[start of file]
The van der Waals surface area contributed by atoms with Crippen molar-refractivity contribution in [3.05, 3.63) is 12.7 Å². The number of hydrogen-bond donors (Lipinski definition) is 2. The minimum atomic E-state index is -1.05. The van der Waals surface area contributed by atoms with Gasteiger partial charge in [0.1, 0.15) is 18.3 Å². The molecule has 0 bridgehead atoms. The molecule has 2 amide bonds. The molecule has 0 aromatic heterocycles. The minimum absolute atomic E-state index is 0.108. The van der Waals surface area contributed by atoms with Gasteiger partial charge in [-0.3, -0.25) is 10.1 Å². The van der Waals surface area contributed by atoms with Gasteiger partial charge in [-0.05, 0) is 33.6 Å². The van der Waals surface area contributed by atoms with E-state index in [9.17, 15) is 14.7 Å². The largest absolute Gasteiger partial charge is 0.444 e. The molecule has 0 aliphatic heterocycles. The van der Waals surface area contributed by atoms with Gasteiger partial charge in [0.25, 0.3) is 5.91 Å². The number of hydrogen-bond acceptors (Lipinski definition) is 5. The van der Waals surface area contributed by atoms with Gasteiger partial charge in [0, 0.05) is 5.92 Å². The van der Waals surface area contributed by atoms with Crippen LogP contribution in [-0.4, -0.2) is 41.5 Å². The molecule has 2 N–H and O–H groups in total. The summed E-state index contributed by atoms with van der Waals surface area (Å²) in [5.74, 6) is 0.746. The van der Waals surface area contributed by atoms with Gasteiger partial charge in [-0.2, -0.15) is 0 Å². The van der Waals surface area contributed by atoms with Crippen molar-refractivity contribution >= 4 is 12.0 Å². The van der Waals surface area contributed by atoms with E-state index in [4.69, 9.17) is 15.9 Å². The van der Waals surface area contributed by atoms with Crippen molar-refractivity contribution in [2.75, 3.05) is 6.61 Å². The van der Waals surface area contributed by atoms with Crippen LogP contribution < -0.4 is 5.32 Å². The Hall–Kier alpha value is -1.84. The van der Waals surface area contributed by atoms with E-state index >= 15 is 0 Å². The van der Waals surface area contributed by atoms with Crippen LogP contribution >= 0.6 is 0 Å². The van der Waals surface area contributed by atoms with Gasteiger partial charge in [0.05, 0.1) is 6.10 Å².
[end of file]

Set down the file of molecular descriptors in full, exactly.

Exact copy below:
The van der Waals surface area contributed by atoms with Crippen molar-refractivity contribution in [3.05, 3.63) is 12.7 Å². The number of hydrogen-bond donors (Lipinski definition) is 2. The minimum atomic E-state index is -1.05. The van der Waals surface area contributed by atoms with Gasteiger partial charge in [0.1, 0.15) is 18.3 Å². The molecule has 0 bridgehead atoms. The molecule has 2 amide bonds. The molecule has 0 aromatic heterocycles. The minimum absolute atomic E-state index is 0.108. The van der Waals surface area contributed by atoms with Gasteiger partial charge in [-0.3, -0.25) is 10.1 Å². The van der Waals surface area contributed by atoms with Gasteiger partial charge in [-0.05, 0) is 33.6 Å². The van der Waals surface area contributed by atoms with E-state index in [9.17, 15) is 14.7 Å². The largest absolute Gasteiger partial charge is 0.444 e. The molecule has 0 aliphatic heterocycles. The van der Waals surface area contributed by atoms with Gasteiger partial charge in [0.25, 0.3) is 5.91 Å². The number of hydrogen-bond acceptors (Lipinski definition) is 5. The van der Waals surface area contributed by atoms with Gasteiger partial charge in [0, 0.05) is 5.92 Å². The van der Waals surface area contributed by atoms with Crippen LogP contribution in [-0.4, -0.2) is 41.5 Å². The molecule has 2 N–H and O–H groups in total. The summed E-state index contributed by atoms with van der Waals surface area (Å²) in [5.74, 6) is 0.746. The van der Waals surface area contributed by atoms with Gasteiger partial charge in [-0.2, -0.15) is 0 Å². The van der Waals surface area contributed by atoms with Crippen molar-refractivity contribution >= 4 is 12.0 Å². The van der Waals surface area contributed by atoms with E-state index in [4.69, 9.17) is 15.9 Å². The van der Waals surface area contributed by atoms with Crippen molar-refractivity contribution in [2.75, 3.05) is 6.61 Å². The van der Waals surface area contributed by atoms with Crippen LogP contribution < -0.4 is 5.32 Å². The Hall–Kier alpha value is -1.84. The van der Waals surface area contributed by atoms with E-state index >= 15 is 0 Å². The van der Waals surface area contributed by atoms with Crippen LogP contribution >= 0.6 is 0 Å². The van der Waals surface area contributed by atoms with Gasteiger partial charge in [0.05, 0.1) is 6.10 Å².